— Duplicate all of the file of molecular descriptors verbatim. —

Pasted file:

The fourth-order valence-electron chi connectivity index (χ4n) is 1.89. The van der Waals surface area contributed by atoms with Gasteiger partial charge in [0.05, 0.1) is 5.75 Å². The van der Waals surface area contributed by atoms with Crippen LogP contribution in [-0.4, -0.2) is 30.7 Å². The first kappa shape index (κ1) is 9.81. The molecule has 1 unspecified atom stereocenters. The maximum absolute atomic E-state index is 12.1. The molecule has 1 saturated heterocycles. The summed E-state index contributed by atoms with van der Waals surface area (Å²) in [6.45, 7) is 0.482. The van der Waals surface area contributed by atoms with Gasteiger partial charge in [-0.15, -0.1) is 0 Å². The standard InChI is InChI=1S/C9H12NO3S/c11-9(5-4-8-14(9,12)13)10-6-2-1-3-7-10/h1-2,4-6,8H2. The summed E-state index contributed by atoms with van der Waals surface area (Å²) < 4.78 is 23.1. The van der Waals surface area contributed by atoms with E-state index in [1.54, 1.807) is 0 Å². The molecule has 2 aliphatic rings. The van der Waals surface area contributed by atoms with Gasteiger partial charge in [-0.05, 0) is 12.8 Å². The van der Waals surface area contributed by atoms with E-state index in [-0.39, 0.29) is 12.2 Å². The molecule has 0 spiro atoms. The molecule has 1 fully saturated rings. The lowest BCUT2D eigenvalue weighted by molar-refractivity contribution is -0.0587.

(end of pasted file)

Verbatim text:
The fourth-order valence-electron chi connectivity index (χ4n) is 1.89. The van der Waals surface area contributed by atoms with Gasteiger partial charge in [0.05, 0.1) is 5.75 Å². The van der Waals surface area contributed by atoms with Crippen LogP contribution in [-0.4, -0.2) is 30.7 Å². The first kappa shape index (κ1) is 9.81. The molecule has 1 unspecified atom stereocenters. The maximum absolute atomic E-state index is 12.1. The molecule has 1 saturated heterocycles. The summed E-state index contributed by atoms with van der Waals surface area (Å²) in [6.45, 7) is 0.482. The van der Waals surface area contributed by atoms with Gasteiger partial charge in [-0.15, -0.1) is 0 Å². The standard InChI is InChI=1S/C9H12NO3S/c11-9(5-4-8-14(9,12)13)10-6-2-1-3-7-10/h1-2,4-6,8H2. The summed E-state index contributed by atoms with van der Waals surface area (Å²) < 4.78 is 23.1. The van der Waals surface area contributed by atoms with E-state index in [1.54, 1.807) is 0 Å². The molecule has 2 aliphatic rings. The van der Waals surface area contributed by atoms with Gasteiger partial charge in [-0.05, 0) is 12.8 Å². The van der Waals surface area contributed by atoms with E-state index in [-0.39, 0.29) is 12.2 Å². The molecule has 0 spiro atoms. The molecule has 1 fully saturated rings. The lowest BCUT2D eigenvalue weighted by molar-refractivity contribution is -0.0587.